22.5'' x 15'' - charcoal on paper
“Assam calls for a human response. Over 400,000 Bodos and Muslims uprooted, terrified and running for their lives in under 10 days.”
- Farah Naqvi, The Hindu, (6, August 2012)
“India is yet to recognize the nature of targeted violence in law or uphold the inviolable rights of those uprooted in each such episode." This is how Farah Naqvi began her article in The Hindu, an English daily.
As the magnitude of the human tragedy in Assam unfolds, where is our healing touch? Where are the appeals for funds that newspapers routinely issue? Where are the big humanitarian aid agencies? This is possibly the single largest conflict-induced human displacement to take place in India over such a short period of time since partition — over 400,000 Bodos and Muslims uprooted, terrified, and running for their lives in under 10 days. In this hyper-connected age, news travels fast, graphically, and into our drawing rooms, yet we appear unmoved.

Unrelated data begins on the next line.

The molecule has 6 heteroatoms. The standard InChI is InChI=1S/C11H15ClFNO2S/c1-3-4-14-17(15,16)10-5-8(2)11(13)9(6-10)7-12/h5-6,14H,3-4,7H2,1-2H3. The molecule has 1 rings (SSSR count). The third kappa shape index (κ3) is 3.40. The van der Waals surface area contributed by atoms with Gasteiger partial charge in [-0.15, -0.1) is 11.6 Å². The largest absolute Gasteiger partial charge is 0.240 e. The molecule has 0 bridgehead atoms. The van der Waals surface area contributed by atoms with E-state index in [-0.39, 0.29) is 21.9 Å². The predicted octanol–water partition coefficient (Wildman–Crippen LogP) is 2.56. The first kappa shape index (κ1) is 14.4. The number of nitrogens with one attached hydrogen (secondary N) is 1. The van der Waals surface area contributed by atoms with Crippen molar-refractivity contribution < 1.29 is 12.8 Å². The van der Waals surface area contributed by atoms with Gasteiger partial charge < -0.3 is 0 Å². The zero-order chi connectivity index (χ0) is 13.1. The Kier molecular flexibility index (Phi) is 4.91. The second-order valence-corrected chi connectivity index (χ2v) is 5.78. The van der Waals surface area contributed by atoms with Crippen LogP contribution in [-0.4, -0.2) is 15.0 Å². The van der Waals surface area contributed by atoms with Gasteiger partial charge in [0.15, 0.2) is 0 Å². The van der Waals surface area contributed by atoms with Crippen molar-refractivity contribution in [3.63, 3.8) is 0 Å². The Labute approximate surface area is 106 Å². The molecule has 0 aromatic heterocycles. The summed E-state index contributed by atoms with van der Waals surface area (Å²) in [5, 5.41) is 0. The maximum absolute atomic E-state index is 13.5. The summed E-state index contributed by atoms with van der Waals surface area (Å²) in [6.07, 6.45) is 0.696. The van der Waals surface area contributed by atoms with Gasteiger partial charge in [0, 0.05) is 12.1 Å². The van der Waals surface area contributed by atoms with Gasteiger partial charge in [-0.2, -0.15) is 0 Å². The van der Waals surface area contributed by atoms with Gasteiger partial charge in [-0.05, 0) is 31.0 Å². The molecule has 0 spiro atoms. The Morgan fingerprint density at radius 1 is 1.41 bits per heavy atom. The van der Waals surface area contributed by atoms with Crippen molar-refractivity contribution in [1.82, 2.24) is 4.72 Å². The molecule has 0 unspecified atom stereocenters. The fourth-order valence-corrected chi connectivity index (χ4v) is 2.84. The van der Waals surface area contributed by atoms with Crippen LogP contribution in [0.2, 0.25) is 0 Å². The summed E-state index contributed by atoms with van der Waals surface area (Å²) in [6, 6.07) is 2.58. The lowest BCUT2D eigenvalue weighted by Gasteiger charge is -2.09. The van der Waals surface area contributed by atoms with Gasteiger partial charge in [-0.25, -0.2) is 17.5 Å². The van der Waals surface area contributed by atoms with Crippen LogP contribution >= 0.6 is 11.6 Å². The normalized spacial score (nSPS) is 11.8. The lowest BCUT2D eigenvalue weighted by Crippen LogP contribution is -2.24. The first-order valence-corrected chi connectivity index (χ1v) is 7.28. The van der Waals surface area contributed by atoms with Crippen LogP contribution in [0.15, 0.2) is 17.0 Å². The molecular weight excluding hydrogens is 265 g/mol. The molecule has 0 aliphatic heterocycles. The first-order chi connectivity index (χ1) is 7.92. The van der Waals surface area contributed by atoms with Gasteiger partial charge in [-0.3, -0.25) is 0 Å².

When the Gujarat carnage took place in 2002, scattering over 200,000 people to the winds, hardly anyone came forward, not even the State. This was in sharp, painful contrast to the generous corporate support, and eager aid agencies that rushed to help victims of the terrible Gujarat earthquake the previous year.